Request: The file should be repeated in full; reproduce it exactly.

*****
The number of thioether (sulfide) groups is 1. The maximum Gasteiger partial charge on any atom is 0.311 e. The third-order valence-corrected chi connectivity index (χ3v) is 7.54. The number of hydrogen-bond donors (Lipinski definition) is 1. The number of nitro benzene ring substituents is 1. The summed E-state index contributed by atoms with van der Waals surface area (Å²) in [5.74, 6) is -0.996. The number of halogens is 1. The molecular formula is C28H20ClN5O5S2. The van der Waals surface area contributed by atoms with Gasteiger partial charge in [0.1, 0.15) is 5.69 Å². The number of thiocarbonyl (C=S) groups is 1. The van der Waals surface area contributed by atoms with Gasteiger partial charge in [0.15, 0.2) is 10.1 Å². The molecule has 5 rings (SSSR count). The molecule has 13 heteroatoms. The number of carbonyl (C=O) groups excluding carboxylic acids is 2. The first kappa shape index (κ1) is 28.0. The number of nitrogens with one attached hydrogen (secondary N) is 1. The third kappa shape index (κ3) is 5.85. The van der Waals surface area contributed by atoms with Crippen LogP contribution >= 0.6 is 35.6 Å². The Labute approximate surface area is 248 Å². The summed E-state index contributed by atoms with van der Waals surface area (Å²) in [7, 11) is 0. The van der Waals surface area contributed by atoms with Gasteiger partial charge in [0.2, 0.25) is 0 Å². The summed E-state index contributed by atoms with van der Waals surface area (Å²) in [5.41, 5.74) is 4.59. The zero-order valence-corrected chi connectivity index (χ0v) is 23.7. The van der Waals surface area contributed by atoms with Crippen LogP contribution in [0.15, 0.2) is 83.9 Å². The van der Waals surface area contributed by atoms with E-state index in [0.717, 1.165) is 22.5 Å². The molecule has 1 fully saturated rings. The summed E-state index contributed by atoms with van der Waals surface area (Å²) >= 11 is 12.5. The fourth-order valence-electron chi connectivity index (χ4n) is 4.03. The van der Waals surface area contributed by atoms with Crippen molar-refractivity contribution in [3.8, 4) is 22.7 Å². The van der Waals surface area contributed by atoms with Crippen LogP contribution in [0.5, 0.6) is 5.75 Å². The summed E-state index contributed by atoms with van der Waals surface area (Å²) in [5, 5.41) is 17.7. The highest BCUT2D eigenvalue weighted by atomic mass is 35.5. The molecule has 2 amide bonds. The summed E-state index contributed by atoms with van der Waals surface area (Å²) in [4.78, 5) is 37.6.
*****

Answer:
The number of thioether (sulfide) groups is 1. The maximum Gasteiger partial charge on any atom is 0.311 e. The third-order valence-corrected chi connectivity index (χ3v) is 7.54. The number of hydrogen-bond donors (Lipinski definition) is 1. The number of nitro benzene ring substituents is 1. The summed E-state index contributed by atoms with van der Waals surface area (Å²) in [5.74, 6) is -0.996. The number of halogens is 1. The molecular formula is C28H20ClN5O5S2. The van der Waals surface area contributed by atoms with Gasteiger partial charge in [0.1, 0.15) is 5.69 Å². The number of thiocarbonyl (C=S) groups is 1. The van der Waals surface area contributed by atoms with Gasteiger partial charge in [0.15, 0.2) is 10.1 Å². The molecule has 5 rings (SSSR count). The molecule has 13 heteroatoms. The number of carbonyl (C=O) groups excluding carboxylic acids is 2. The first kappa shape index (κ1) is 28.0. The number of nitrogens with one attached hydrogen (secondary N) is 1. The third kappa shape index (κ3) is 5.85. The van der Waals surface area contributed by atoms with Crippen LogP contribution >= 0.6 is 35.6 Å². The Labute approximate surface area is 248 Å². The summed E-state index contributed by atoms with van der Waals surface area (Å²) in [7, 11) is 0. The van der Waals surface area contributed by atoms with Gasteiger partial charge in [0.2, 0.25) is 0 Å². The summed E-state index contributed by atoms with van der Waals surface area (Å²) in [5.41, 5.74) is 4.59. The zero-order valence-corrected chi connectivity index (χ0v) is 23.7. The van der Waals surface area contributed by atoms with Crippen LogP contribution in [0.15, 0.2) is 83.9 Å². The van der Waals surface area contributed by atoms with E-state index in [0.717, 1.165) is 22.5 Å². The molecule has 1 fully saturated rings. The summed E-state index contributed by atoms with van der Waals surface area (Å²) >= 11 is 12.5. The fourth-order valence-electron chi connectivity index (χ4n) is 4.03. The van der Waals surface area contributed by atoms with Crippen molar-refractivity contribution in [3.8, 4) is 22.7 Å². The van der Waals surface area contributed by atoms with Crippen LogP contribution in [0.5, 0.6) is 5.75 Å². The summed E-state index contributed by atoms with van der Waals surface area (Å²) in [5, 5.41) is 17.7. The highest BCUT2D eigenvalue weighted by atomic mass is 35.5. The molecule has 2 amide bonds. The summed E-state index contributed by atoms with van der Waals surface area (Å²) in [4.78, 5) is 37.6.